Dec. 9 Captain of Industry
“It's Christmas Eve! It's... it's the one night of the year when we all act a little nicer, we... we... we smile a little easier, we... w-w-we... we... we cheer a little more. For a couple of hours out of the whole year, we are the people that we always hoped we would be!” It's not the first time I've used a Bill Murray quote to sum up what I'm feeling, and it certainly won't be the last. That holiday magic seems to have a way of pulling us out of even the darkest places. It has a light we need to weather this storm.
Guess who's back, back again? You're here, my thirsty readers, and I couldn't thank you more! Yesterday was a tough one. Feeling quite exhausted, I just didn't have the mental fortitude to spread cheer as I'd hoped. Today though, we are reaching back to that most favorite, and overdone on shakerofspirits.com, tale of Christmas redemption. I'm talking about that timeless story from the mind of Charles Dickens of course, only this time I'm referencing one of the more grown-up versions.
Upon wrapping up the film Ghostbusters, beloved comedian Bill Murray took several years away form acting. Apparently, Murray felt overwhelmed by his role in Hollywood, but couldn't pass up this adaptation of A Christmas Carol, not without his own script edits of course. The film would be known as Scrooged.
Since it's release in 1988, Scrooged has become the alternative Christmas story, putting a modern American spin on the classic. It tells the tale of Frank Cross, played by Murray, a Television president who's producing an alternative version of A Christmas Carol himself. The usual series of events takes place, with new spins on the people and places. Scrooged is the modern capitalist answer to the Victorian tale of holiday spirit. This was a movie which could have only been imagined in the 80s.
Perhaps the most visually powerful scene in the film is when Cross's old mentor, Lew Hayward, makes his appearance, ala Jacob Marley, and tells him he must change his ways. "I was a Captain of Industry, feared by men, adored by women." Cross then answers "Come on, let's be honest, Lew. You paid for the women," only furthering the crude illustration of these character and their lack of empathy. As disturbing it might be to look at this through our modern lens, at the time this was pretty hilarious, so I try and take things as they were intended.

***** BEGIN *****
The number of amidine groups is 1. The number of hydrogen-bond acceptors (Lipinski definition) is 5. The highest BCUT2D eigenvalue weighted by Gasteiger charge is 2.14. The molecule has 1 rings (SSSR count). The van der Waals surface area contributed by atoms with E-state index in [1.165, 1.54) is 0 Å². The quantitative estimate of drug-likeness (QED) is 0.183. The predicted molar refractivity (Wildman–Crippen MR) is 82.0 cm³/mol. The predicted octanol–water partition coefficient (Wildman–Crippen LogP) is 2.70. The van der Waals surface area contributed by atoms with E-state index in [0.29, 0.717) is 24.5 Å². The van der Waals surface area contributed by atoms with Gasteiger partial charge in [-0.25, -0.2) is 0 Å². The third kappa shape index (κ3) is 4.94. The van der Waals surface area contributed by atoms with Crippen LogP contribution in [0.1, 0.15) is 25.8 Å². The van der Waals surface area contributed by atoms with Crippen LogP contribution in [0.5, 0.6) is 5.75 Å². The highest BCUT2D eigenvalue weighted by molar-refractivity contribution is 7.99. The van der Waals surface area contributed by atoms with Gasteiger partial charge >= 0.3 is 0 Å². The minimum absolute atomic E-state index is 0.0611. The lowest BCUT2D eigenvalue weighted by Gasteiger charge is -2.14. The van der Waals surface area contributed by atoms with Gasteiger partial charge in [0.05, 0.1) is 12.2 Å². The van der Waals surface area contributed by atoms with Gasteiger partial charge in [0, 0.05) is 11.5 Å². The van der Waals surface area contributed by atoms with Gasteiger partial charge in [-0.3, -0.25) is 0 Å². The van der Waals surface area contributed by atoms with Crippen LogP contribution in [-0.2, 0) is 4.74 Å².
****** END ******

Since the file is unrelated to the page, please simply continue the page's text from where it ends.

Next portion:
“We're gonna need champagne for 250 people, and send the stuff that you send to me. Don't send the stuff that I send to other people.” That's the vibe we're left with at the end. Like all adaptations of this classic story, we're left with the notion that anyone can change, no matter how hardened they or their circumstances may be.
Growing up in this country, our understanding of Christmas exists in the fantasy of retail. I myself had no idea how damaging this can be, it was just what we knew as Christmas. "I want this. I want that." These are the things we hear from children. Instead of writing reports on the joy of family and togetherness, we create "what I want for Christmas" lists. I don't blame them though. We created this narrative. We fancy ourselves "Captains of Industry" after all.
Captain of Industry
1.5oz Amrut Old Port Rum (If you can't get your hands on this Indian rum, I would suggest playing around with other aged, molasses based rums, as Amrut has a flavor profile of it's own.)
.25oz Orange Curacao
.25oz Islay Scotch
1oz Blanc Vermouth
1 dash Absinthe
Double Old Fashioned Glass
Smoke glass with torched cinnamon stick.
Stir and strain over large ice rock.
Express and discard lemon peel.
Garnish with cherry skewered parasol.
*If you watch the film, you'll see where the idea for the torched cinnamon came from. Lew lights a cigar, even though the smoke goes right through his corpse. I know, a bit morbid for a cheery holiday season.*
As I've mentioned before, we're all dealing with a very different holiday this year. In some ways, it's almost like Christmas isn't happening at all. In another though, we can take this time to really focus on the things that matter in life. Maybe being a "Captain of Industry" should really mean being rich in love, rich in intelligence, and rich in the spirit of generosity. Until next time, my friends, keep shaking.